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Infrastructure Expert Says Federal Transportation Bill Leaves Transit In The Lurch

House Speaker Paul Ryan of Wis. listens during his news conference on Capitol Hill in Washington, Thursday, Nov. 5, 2015. The House has voted to continue transportation programs for six years with no significant increase in spending. That’s despite warnings that the nation’s roads, bridges and transit systems are falling apart. (Pablo Martinez Monsivais/AP Photo)
House Speaker Paul Ryan of Wis. listens during his news conference on Capitol Hill in Washington, Thursday, Nov. 5, 2015. The House has voted to continue transportation programs for six years with no significant increase in spending. That’s despite warnings that the nation’s roads, bridges and transit systems are falling apart. (Pablo Martinez Monsivais/AP Photo)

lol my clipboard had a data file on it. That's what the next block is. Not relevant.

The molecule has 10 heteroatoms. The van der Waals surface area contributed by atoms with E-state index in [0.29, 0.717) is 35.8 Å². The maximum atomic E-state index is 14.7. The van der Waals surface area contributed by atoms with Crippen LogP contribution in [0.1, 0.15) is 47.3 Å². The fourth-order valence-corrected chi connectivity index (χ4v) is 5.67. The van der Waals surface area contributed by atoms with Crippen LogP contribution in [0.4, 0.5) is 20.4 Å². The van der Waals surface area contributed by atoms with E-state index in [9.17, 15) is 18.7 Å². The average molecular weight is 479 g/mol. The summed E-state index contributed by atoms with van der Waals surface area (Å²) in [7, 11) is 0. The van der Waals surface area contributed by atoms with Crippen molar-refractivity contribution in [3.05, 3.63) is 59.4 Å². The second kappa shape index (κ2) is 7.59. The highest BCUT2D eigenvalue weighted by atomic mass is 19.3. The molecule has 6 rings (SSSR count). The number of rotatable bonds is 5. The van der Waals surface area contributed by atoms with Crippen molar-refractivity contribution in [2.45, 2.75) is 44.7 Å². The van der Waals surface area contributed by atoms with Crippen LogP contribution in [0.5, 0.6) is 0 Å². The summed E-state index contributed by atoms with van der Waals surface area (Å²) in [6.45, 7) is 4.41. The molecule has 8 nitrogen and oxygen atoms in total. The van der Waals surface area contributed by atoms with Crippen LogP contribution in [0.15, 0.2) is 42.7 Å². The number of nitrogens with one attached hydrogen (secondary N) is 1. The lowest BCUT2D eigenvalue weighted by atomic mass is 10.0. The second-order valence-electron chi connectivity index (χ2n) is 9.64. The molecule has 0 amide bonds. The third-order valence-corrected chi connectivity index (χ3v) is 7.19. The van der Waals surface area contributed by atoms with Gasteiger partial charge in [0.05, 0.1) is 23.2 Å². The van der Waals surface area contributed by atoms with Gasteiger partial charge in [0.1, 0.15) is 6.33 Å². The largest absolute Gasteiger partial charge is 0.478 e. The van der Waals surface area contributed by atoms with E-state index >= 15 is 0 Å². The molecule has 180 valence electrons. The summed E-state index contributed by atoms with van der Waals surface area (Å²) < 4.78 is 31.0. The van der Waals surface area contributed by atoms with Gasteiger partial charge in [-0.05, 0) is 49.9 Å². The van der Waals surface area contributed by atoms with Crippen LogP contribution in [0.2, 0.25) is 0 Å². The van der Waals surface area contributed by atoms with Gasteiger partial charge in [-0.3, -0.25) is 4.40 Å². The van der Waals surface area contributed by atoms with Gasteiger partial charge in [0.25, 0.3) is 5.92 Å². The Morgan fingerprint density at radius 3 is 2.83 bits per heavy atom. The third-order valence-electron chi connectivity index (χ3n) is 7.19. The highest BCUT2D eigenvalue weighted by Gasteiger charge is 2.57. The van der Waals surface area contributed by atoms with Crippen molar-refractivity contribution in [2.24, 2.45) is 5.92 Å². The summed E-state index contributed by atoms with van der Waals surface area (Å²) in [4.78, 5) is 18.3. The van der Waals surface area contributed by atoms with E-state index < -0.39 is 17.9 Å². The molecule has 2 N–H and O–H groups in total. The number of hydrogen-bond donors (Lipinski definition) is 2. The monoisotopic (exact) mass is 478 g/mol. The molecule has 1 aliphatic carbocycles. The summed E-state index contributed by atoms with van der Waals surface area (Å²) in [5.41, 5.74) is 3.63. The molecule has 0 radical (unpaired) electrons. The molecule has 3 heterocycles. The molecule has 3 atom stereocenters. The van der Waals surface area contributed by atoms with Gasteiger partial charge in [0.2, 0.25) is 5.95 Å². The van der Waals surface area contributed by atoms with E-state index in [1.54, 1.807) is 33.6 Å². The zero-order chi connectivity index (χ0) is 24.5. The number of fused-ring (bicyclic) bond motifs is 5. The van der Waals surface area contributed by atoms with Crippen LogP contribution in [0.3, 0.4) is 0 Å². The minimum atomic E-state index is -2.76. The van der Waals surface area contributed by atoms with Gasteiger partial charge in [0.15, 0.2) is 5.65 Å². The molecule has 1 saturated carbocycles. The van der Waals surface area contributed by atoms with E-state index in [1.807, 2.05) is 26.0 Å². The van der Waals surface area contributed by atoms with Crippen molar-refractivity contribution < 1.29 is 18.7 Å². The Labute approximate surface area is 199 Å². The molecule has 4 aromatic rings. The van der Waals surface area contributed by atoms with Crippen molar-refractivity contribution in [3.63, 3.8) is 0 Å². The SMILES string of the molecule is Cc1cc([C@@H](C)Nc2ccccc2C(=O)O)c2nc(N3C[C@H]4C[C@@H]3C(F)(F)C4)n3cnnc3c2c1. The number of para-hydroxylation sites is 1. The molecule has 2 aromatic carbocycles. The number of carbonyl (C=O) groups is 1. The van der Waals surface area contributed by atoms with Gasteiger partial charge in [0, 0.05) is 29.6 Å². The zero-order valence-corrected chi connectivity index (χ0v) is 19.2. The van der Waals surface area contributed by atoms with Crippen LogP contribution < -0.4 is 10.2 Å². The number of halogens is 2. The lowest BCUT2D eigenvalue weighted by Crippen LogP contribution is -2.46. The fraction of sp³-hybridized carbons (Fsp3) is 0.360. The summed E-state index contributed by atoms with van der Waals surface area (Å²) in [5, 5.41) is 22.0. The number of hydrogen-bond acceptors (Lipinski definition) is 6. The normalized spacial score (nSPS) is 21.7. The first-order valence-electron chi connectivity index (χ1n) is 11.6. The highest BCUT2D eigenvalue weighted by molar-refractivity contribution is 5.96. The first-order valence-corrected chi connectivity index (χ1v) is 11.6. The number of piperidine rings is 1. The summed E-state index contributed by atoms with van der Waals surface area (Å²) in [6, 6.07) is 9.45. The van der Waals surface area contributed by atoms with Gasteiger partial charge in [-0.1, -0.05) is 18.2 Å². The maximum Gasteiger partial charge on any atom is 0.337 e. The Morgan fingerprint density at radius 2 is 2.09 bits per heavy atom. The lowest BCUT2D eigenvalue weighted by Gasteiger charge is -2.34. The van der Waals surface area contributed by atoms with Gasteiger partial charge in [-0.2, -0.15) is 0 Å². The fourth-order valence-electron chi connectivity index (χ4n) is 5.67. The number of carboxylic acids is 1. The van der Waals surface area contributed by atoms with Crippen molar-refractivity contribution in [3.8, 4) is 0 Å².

Later this month Congress is expected to give final passage to a six-year, $325 billion transportation bill that will be the first major piece of legislation out of the House of Representatives since Paul Ryan became speaker of the House.

It replaces a series of stopgap funding measures just in time to keep the Highway Trust Fund in the black, but many transportation experts say the federal government continues to under-fund public transit, as well as long-term infrastructure projects.

Robert Puentes, a senior fellow with the Brookings Institution who directs the Metropolitan Policy Program’s Infrastructure Initiative, speaks with Here & Now‘s Jeremy Hobson about the new transportation bill.

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